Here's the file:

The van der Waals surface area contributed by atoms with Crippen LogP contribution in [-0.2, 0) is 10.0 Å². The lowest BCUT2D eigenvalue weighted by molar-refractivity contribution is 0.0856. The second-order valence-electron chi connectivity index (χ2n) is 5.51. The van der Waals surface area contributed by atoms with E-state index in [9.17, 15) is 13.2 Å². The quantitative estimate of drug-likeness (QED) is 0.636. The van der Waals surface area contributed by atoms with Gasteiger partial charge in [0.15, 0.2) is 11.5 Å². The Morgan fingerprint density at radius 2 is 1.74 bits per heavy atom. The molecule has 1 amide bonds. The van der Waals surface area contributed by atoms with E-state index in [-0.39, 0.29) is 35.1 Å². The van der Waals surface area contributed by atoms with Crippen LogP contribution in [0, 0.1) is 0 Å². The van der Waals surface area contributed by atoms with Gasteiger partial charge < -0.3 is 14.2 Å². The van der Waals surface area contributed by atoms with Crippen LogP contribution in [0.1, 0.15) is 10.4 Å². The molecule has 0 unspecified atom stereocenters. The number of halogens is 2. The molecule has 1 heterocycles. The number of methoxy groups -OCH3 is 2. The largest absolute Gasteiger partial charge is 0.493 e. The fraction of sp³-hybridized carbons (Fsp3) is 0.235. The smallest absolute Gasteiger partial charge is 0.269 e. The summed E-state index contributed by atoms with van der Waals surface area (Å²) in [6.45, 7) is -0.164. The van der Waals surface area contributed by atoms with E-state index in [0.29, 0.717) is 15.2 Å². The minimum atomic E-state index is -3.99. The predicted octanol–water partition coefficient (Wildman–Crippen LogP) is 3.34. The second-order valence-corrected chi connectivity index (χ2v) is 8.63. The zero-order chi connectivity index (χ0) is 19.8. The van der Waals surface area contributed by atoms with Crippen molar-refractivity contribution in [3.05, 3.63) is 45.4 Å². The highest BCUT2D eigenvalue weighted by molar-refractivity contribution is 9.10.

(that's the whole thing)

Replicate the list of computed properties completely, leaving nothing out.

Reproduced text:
The van der Waals surface area contributed by atoms with Crippen LogP contribution in [-0.2, 0) is 10.0 Å². The lowest BCUT2D eigenvalue weighted by molar-refractivity contribution is 0.0856. The second-order valence-electron chi connectivity index (χ2n) is 5.51. The van der Waals surface area contributed by atoms with E-state index in [9.17, 15) is 13.2 Å². The quantitative estimate of drug-likeness (QED) is 0.636. The van der Waals surface area contributed by atoms with Gasteiger partial charge in [0.15, 0.2) is 11.5 Å². The Morgan fingerprint density at radius 2 is 1.74 bits per heavy atom. The molecule has 1 amide bonds. The van der Waals surface area contributed by atoms with E-state index in [-0.39, 0.29) is 35.1 Å². The van der Waals surface area contributed by atoms with Crippen LogP contribution in [0, 0.1) is 0 Å². The van der Waals surface area contributed by atoms with Gasteiger partial charge < -0.3 is 14.2 Å². The van der Waals surface area contributed by atoms with Crippen LogP contribution in [0.1, 0.15) is 10.4 Å². The molecule has 0 unspecified atom stereocenters. The number of halogens is 2. The molecule has 1 heterocycles. The number of methoxy groups -OCH3 is 2. The largest absolute Gasteiger partial charge is 0.493 e. The fraction of sp³-hybridized carbons (Fsp3) is 0.235. The smallest absolute Gasteiger partial charge is 0.269 e. The summed E-state index contributed by atoms with van der Waals surface area (Å²) in [6.45, 7) is -0.164. The van der Waals surface area contributed by atoms with E-state index in [0.29, 0.717) is 15.2 Å². The minimum atomic E-state index is -3.99. The predicted octanol–water partition coefficient (Wildman–Crippen LogP) is 3.34. The second-order valence-corrected chi connectivity index (χ2v) is 8.63. The zero-order chi connectivity index (χ0) is 19.8. The van der Waals surface area contributed by atoms with Crippen molar-refractivity contribution in [3.05, 3.63) is 45.4 Å². The highest BCUT2D eigenvalue weighted by molar-refractivity contribution is 9.10.